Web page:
The law in Florida considers crimes involving the sale of illegal substances to be very serious offenses. Due to the state’s close proximity to popular drug routes, Florida sees extremely high rates of drug use, possession, and sales. This is why the laws surrounding drug crimes are so harsh and carry such heavy punishments.
The sale of a substance in place of a controlled substance is a serious crime that takes place when a person fails to sell another the controlled substance they requested instead of selling them another product. So an example of this is a person confirming that they are selling cocaine to someone, but in fact selling them flour. As per Florida Statute 817.563, this is an offense that is punishable by law.
If you or a loved one is facing criminal charges of selling a substance in place of a controlled substance, you need a criminal defense attorney. At The Law Place, we have a team of lawyers with over 75 years of experience and the skills you need to get your charges reduced. Our main priority is our clients, which is why we offer a free consultation service where you can voice all your queries and concerns before making any final decisions. Our lines are open 24 hours a day, 7 days a week so call us now at (941) 444-4444.
Florida Controlled Substances Law
Selling an illegal substance in Florida is considered a criminal offense, no matter if the substance is controlled or not. You can easily be convicted in a court of law if there is evidence proving that you sold, or intended to sell, someone a legal substance like basil after agreeing to sell them marijuana.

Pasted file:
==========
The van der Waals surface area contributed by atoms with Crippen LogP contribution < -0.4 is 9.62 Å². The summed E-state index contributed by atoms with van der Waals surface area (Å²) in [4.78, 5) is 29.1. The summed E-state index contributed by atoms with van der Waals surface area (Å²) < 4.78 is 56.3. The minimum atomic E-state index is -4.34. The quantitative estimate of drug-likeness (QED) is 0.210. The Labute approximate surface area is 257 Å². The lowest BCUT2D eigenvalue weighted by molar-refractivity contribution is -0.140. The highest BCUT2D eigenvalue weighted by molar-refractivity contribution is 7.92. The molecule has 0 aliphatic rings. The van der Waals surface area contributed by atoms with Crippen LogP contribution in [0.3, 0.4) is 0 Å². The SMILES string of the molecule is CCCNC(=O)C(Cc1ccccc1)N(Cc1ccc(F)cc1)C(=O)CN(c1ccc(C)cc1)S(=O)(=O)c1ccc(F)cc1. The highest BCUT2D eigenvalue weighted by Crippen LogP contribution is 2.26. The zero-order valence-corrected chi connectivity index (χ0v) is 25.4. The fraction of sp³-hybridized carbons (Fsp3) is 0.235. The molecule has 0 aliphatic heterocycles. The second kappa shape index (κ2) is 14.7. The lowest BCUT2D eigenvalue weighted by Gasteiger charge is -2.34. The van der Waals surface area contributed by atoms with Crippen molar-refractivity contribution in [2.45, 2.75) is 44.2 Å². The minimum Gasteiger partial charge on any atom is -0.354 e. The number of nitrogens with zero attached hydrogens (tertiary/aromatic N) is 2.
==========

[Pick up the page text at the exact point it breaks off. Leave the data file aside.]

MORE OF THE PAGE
The punishment you receive will be based on the schedule and amount of the drug that you agreed to sell. Charges range anywhere from a second-degree misdemeanor to a third-degree felony.
Controlled Substance Schedules
The government has created a drug classification system called schedules. These schedules are ordered from the most harmful and addictive drugs to illegal substances with the least potential to harm users. This system makes it easier to sentence those convicted of drug crimes with punishments depending on the schedule of the drug they were found in possession of. Florida Statute 893.03 stipulates exactly what the government considers to be controlled substances and their classifications.
There are five different schedules including:
These substances are considered to be the most harmful because of their potential for abuse and addiction. Schedule 1 drugs are not considered medically beneficial in any way, making for their strict classification
Schedule 1 drugs include crack cocaine, meth, heroin, and LSD.
These are substances that may have some medical uses but still pose a great amount of potential for abuse and addiction.
Schedule 2 drugs include cocaine, methamphetamine, Oxycontin, and morphine.
These are substances which the government considers to be moderately harmful to users.
Schedule 3 drugs include codeine, steroids, and ketamine.
These are substances that pose little risk of harm or addiction to those who use them.
Schedule 4 drugs include Ativan, Tramadol, Xanax, Ambien, and Valium.
The government class these substances as the lowest risk whilst still being illegal. They are unlikely to cause harm and pose little threat of abuse or addiction. For this reason, they come with the most lenient of punishments.
Schedule 5 drugs include Lomotil and Lyrica.
What Punishment Could I Be Facing?